The digital era shaping the way we work, rest and play
The digital era is shaping the way we work, rest and play. As peoples’ digital awareness has grown so to has our appetite for modern gadgets, such as Smart phones and iPads, says Bev Coumbe.
The way technology is being used across the care sector, such as the use of apps to help people with learning disabilities navigate local bus services or ensuring kitchen appliances are switched off, has finally come under the Government’s radar.
The Department of Health has tasked Skills for Care to assess how health and care professionals across the UK are using digital technologies, and whether the workforce has the skills to get the most out of digital technologies and ultimately improve the lives of those they are caring for.
Green Light is one of the first companies in the South West to be assessed by Skills for Care, which says around 9 million people in the UK are currently not online, with the majority of those over 50.
|Green Light’s MD Jo Pyrah, Sara Dunn and Sarah Miller, Green Light’s head of recruitment and compliance|
Skills for Care has commissioned independent research consultant, Sara Dunn, to better understand the digital skills currently needed in adult social care services and helping employers on the most effective use of learning technologies.
During her site visit to the Redruth-based company, one of eight visits across the UK, she said: “No one had looked at the use of digital technology across the whole of the care sector. There is a great amount of variability in the way companies use technology. We are looking at workforce skills from browsing the internet to more advanced digital technologies and finding that there are large knowledge gaps.”
The care sector has been dominated by women, although in 2013 the picture had changed as as greater numbers of men entered the profession, she said. “Traditionally it is a sector that employed older women, younger people are now joining, bringing new skills.”
Green Light, she said, was ahead of the game having set out on a tight budget and determined to utilise digital technology that has proven to be the most efficient and cost effective way of establishing its services supporting people with autism. The use of technology is also encouraged amongst its customers, with many having their own portable Tablets, mobile phones and iPods. Green Light registered manager, Ryan Smith, who oversees a team of 16 staff in Newquay, said he was “clued up” when it comes to digital technology, and enjoyed keeping up to date on the latest advances.
“We have laptops that we use to write up daily logs and reports, although many staff use their Smart phones, which they find more convenient. It’s a real time system that makes it easy for us all to see what’s going on each day. In past jobs I have spent hours searching for paper documents for social workers to read, now they are at the touch of a button. I would say its 50 per cent more efficient than a paper-based system. It’s a fresh approach and one that I enjoy. I help colleagues and customers to engage with technology, it’s often just a case of showing them how it’s done.”
Green Light has created an online calendar, to be used on a mobile phone, for one individual to help him sequence tasks of daily living. This is linked to resources supporting this, such as social stories and videos that demonstrate visually how tasks can be completed. A chat function has been set up allowing the person to ask questions or seek assistance from trusted people in areas they may have previously struggled with in the past.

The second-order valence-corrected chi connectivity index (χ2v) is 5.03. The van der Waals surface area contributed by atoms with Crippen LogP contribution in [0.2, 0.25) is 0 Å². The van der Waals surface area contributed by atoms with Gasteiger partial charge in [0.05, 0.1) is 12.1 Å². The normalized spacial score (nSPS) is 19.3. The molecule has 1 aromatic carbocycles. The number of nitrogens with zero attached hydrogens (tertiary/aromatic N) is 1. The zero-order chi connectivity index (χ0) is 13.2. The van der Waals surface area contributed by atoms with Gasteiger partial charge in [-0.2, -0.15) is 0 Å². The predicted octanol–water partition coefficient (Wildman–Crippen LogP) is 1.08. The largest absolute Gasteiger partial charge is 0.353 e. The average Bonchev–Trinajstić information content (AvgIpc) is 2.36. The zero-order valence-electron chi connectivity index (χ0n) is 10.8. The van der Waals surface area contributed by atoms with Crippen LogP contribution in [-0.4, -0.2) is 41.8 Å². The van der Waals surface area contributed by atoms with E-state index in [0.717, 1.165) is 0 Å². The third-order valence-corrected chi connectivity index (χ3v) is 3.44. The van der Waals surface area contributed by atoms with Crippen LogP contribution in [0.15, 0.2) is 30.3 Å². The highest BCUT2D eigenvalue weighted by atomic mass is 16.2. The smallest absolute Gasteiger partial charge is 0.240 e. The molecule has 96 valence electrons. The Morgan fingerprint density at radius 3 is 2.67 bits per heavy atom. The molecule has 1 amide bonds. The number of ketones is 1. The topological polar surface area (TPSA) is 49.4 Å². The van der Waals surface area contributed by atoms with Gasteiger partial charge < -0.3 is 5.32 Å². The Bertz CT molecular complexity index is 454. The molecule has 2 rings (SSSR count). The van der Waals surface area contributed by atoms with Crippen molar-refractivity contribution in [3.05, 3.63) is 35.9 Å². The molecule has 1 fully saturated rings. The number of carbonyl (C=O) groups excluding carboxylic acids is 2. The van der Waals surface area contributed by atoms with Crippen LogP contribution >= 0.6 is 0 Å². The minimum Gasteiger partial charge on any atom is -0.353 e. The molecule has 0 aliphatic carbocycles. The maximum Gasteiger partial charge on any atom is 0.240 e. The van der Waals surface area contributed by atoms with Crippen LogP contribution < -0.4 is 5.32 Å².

There is a concern from many within the care profession that technology would replace meaningful conversations and interaction, said Ms Dunn. “There is still a sense that the human side of care is not compatible with technology. There are situations where you can see digital getting in the way of care rather than helping. For us it’s not about digital replacing human contact or becoming a barrier. We want to recommend technologies and focus on which ones would be best suited to certain companies and then help them improve their employees’ digital awareness and confidence.”
Ryan Smith said his staff were aware of the risks that modern technology brings, especially for people with complex needs, saying: “We have one young man who loves listening to music. He would spend all day in his bedroom listening to his iPod if other options weren’t offered, but it’s about striking the right balance and using technology to enhance their experiences. Green Light’s ethos and culture is to enable people to lead fulfilling lives, which ultimately makes our jobs more challenging and satisfying.”
For Jo Pyrah, technology doesn’t suit all, but is there to be used in the right circumstances, adding: “What we have achieved would be very difficult to achieve in an established company. We set up with no legacy issues. We had a blank canvas and could design our systems and processes to operate on today’s technology centred on customer need.
“We invested in low cost hardware, replacing any factory set proprietary software with open source software. The back-end of the business we established in the cloud to more efficiently serve the customer facing-side of what we do. We now have 105 employees and apart from some initial orientation very little IT training is needed, because what we do is now aligned with what people are used to in their everyday lives. For me, it’s satisfying to know that families can log in when and where it suits them and can share their experience with the team. We can work together - literally on the same page - to provide better support to people with autism and their families.”
For further information you can find Sara Dunn Associates at
Skills for Care are @skillsforcare
Green Light website is www.switchedoncare.com
Bev Coumbe is on Twitter @bevcoumbe or @autismcornwall